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Recording

Cello Concertos from Northern Germany

Gulrim Choï, Ensemble Diderot
64:13
Audax Records ADX11200

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Ensemble Diderot’s exploration of pre-classical German music has recently focussed on the culturally dynamic city of Berlin, and these four attractive cello concertos, two of which are receiving world premiere recordings, certainly deserve a place in our understanding of it. The most famous composer represented here, probably due to his later move to London, is gamba virtuoso, composer and Bach pupil, Carl Friedrich Abel, indeed the only one of the four composers here that I have previously come across. By contrast, Ignác Frantisek Mara, Markus Heinrich Grauel and Johann Wilhelm Hertel have been treated less kindly by posterity, sinking into relative neglect. In these characterful performances by cellist Gulrim Choï, the quirky originality of all four composers becomes evident. It is interestingly in the slow movements of their cello concertos that their individuality becomes most apparent, but these are remarkably accomplished works full of musical inspiration. I often feel that the music from the melting pot of the pre-classical period, with its heady ethos of exploration and experimentation, is more interesting and exciting than that of the more settled classical period itself, and this is very much the case here. Combining technical assurance and an engaging sense of adventure, all four composers represented have something valuable to say, and Choï and the Diderot Ensemble give them vivid and eloquent expression here.

D. James Ross

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Recording

Geminiani: La Forêt enchantée

Elisa Baciocchi Ensemble
72:42
Tactus TC 680706

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Geminiani’s La Forêt enchantée is a theatrical pantomime inspired by Torquato Tasso’s epic poem Gerusalemme liberata, most famous perhaps as the source of Monteverdi’s Il Combattimento di Tancredi e Clorinda. It is an entirely instrumental piece designed to accompany dance and mime, but this presentation interpolates extracts from the Tasso to provide context for the music. This and the addition of a flute to the original string texture seem reasonable liberties in the circumstances, particularly as the recording has the feel of a record of a staged performance. My only reservation regarding this interesting and informative project is that a combination of the recording quality and the standard of the playing suggests a good amateur performance rather than a polished professional one. Nevertheless, this CD opens an interesting window on an unfamiliar Baroque genre, and adds another dimension to our understanding of the enigmatic and prolific Geminiani.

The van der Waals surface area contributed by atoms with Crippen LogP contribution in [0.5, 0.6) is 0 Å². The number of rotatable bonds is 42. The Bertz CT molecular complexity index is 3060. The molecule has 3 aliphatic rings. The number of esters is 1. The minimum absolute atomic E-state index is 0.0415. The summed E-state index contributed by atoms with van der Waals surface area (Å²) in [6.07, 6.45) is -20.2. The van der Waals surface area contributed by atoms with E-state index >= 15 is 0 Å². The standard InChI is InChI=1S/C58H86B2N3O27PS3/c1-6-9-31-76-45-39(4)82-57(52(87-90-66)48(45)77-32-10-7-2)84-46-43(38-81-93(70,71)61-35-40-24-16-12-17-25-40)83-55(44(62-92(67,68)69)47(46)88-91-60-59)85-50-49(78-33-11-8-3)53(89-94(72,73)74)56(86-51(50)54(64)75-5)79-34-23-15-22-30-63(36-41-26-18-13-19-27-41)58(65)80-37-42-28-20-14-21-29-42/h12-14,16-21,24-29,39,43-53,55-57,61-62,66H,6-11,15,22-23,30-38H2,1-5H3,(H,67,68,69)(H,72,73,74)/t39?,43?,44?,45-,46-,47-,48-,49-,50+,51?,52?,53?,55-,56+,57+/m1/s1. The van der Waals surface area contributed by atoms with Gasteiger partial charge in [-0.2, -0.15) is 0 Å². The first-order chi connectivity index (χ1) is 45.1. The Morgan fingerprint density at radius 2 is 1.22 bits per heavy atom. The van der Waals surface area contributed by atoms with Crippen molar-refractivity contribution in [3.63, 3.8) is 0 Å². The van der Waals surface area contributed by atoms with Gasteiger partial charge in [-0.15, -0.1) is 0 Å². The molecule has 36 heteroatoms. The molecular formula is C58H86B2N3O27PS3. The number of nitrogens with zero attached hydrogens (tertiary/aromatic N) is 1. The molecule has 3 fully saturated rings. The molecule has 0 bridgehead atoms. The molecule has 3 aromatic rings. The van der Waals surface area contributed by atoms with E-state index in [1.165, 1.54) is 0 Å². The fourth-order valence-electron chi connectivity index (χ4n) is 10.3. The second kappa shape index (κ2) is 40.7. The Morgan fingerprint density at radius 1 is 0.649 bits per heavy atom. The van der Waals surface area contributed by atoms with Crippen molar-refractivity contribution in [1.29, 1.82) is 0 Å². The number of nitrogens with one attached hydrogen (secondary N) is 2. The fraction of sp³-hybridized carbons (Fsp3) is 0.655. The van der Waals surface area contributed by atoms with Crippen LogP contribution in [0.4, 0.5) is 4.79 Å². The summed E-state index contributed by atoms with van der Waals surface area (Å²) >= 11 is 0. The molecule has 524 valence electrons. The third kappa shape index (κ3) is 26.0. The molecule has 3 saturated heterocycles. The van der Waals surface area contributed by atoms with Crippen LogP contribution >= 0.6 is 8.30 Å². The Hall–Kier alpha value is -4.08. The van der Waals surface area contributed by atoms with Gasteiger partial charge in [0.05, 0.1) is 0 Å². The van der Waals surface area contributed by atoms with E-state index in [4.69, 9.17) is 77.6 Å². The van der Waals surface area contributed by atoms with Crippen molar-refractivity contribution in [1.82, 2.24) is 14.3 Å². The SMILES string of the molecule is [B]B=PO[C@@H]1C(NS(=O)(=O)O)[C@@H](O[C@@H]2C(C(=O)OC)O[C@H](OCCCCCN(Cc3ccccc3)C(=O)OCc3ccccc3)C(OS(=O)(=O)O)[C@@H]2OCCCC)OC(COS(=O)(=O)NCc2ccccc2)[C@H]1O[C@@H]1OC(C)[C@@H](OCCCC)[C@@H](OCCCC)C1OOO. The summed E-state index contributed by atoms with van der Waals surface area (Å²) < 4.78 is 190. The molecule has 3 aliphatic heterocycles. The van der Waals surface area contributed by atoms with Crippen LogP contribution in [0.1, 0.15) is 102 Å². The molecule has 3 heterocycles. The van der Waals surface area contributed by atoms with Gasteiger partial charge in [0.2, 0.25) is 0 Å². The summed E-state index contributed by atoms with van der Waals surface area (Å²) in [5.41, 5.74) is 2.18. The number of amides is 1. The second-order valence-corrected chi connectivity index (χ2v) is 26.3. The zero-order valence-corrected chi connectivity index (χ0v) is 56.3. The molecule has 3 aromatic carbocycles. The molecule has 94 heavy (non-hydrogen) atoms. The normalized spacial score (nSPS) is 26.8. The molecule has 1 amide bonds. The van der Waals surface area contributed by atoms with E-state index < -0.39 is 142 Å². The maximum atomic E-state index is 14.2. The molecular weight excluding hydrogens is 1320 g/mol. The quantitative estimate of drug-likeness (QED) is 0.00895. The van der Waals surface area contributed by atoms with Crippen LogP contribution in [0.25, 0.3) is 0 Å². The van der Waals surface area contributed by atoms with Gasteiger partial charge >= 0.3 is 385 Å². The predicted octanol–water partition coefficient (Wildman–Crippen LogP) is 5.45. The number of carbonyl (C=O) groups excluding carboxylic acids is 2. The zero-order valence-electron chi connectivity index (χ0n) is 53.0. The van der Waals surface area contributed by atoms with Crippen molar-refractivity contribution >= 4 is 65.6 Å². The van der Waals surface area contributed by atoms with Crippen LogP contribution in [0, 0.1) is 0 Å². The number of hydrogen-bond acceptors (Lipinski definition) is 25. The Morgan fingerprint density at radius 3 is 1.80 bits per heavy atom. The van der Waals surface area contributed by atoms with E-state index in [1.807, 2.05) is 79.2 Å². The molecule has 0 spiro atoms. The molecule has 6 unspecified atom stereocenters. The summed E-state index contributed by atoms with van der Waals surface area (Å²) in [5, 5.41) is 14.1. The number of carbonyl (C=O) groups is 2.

D. James Ross

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Book

The Baroque Violin and Viola

A fifty-lesson course, volumes I & II
Walter Reiter
Oxford University Press, 2020
ISBN 978-0-19-092270-2 (vol. 1) 978-0-19-752512-8 (vol. 2) £29.99 each (paperback; hardback available)

When Walter Reiter and I discussed his plans to write a book on how to play the baroque violin, I had absolutely no idea of the gargantuan scheme he had hatched! 50 lessons over 600 pages, from making sure that you’re holding the instrument comfortably, and understanding how different bow pressures and speeds impact the sound you make, to a detailed analysis of dozens of pieces and hints on how to play them in a style that the composer would have recognised, from Fontana to Bach with every conceivable bass in between thoroughly dealt with. While the first volume predominantly explores all of the technical sides of the beast, the second gives almost bar-by-bar advice on how to play it, with excellent explanations of why a particular approach should be taken to certain figures. Throughout, there are 118 exercises that force you to think about these things for yourself. As well as the impressive books themselves, there is a dedicated website from which almost all of the music can be downloaded, along with video demonstrations from Walter, all of which enhances an already impressive package.

This project has clearly been a labour of love and I congratulate Walter on a fantastic achievement. If I was starting out again and felt I perhaps should have kept up my violin playing, this would absolutely be my constant companion. I recommend it without the slightest hesitation to anyone embarking on a musical career!

Brian Clark

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Recording

Mandolin on Stage

The Greatest Mandolin Concertos
Raffaele La Ragione, Il Pomo d’Oro, Francesco Corti
66:56
Arcana A524

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This exciting and enjoyable CD of concertos for early mandolins begins with the well-known Concerto in C major (RV 425) by Antonio Vivaldi (1678-1741). Raffaele La Ragione plays a copy of a six-course Lombard mandolin built by Tiziano Rizzi after an original by Antonio Monzino (1792). It makes a bright, crisp sound which stands out from the group of accompanying instruments, but I would rather hear Vivaldi not played with a plectrum as La Ragione does, but rather with the right-hand fingers, which produce a sweeter more mellow sound. In his contribution to the book, The Early Mandolin, Early Music Series 9 (Oxford: Clarendon Press, 1989), page 38, James Tyler writes: “From the evidence examined so far, it is clear that finger-style playing was the norm for the mandolino in Italy, and I can find no evidence for plectrum-style playing until the second half of the eighteenth century.” However, La Ragione’s virtuosity and musicality are nevertheless impressive, and he brings life and vigour to his performance.